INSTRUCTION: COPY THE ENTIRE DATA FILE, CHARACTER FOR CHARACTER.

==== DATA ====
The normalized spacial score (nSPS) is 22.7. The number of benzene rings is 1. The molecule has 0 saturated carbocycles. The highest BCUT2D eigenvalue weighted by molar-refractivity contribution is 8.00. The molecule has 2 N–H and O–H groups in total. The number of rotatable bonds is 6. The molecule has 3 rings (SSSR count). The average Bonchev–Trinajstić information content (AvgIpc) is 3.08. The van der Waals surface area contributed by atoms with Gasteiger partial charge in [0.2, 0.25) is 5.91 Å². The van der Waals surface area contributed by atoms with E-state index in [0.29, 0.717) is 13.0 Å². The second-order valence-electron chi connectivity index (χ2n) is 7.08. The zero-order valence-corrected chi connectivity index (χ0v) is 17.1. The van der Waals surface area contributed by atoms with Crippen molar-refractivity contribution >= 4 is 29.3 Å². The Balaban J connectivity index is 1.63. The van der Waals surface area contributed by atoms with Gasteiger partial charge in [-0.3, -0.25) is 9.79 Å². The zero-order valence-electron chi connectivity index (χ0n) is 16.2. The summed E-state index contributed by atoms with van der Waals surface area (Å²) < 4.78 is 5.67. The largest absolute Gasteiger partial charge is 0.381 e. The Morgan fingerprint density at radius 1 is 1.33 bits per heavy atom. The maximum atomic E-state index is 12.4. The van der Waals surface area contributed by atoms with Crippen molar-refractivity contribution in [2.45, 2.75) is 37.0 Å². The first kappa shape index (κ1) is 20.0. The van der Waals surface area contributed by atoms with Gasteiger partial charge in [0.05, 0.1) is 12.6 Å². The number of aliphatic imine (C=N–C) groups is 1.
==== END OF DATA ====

The normalized spacial score (nSPS) is 22.7. The number of benzene rings is 1. The molecule has 0 saturated carbocycles. The highest BCUT2D eigenvalue weighted by molar-refractivity contribution is 8.00. The molecule has 2 N–H and O–H groups in total. The number of rotatable bonds is 6. The molecule has 3 rings (SSSR count). The average Bonchev–Trinajstić information content (AvgIpc) is 3.08. The van der Waals surface area contributed by atoms with Gasteiger partial charge in [0.2, 0.25) is 5.91 Å². The van der Waals surface area contributed by atoms with E-state index in [0.29, 0.717) is 13.0 Å². The second-order valence-electron chi connectivity index (χ2n) is 7.08. The zero-order valence-corrected chi connectivity index (χ0v) is 17.1. The van der Waals surface area contributed by atoms with Crippen molar-refractivity contribution >= 4 is 29.3 Å². The Balaban J connectivity index is 1.63. The van der Waals surface area contributed by atoms with Gasteiger partial charge in [-0.3, -0.25) is 9.79 Å². The zero-order valence-electron chi connectivity index (χ0n) is 16.2. The summed E-state index contributed by atoms with van der Waals surface area (Å²) < 4.78 is 5.67. The largest absolute Gasteiger partial charge is 0.381 e. The Morgan fingerprint density at radius 1 is 1.33 bits per heavy atom. The maximum atomic E-state index is 12.4. The van der Waals surface area contributed by atoms with Crippen molar-refractivity contribution in [2.45, 2.75) is 37.0 Å². The first kappa shape index (κ1) is 20.0. The van der Waals surface area contributed by atoms with Gasteiger partial charge in [0.05, 0.1) is 12.6 Å². The number of aliphatic imine (C=N–C) groups is 1.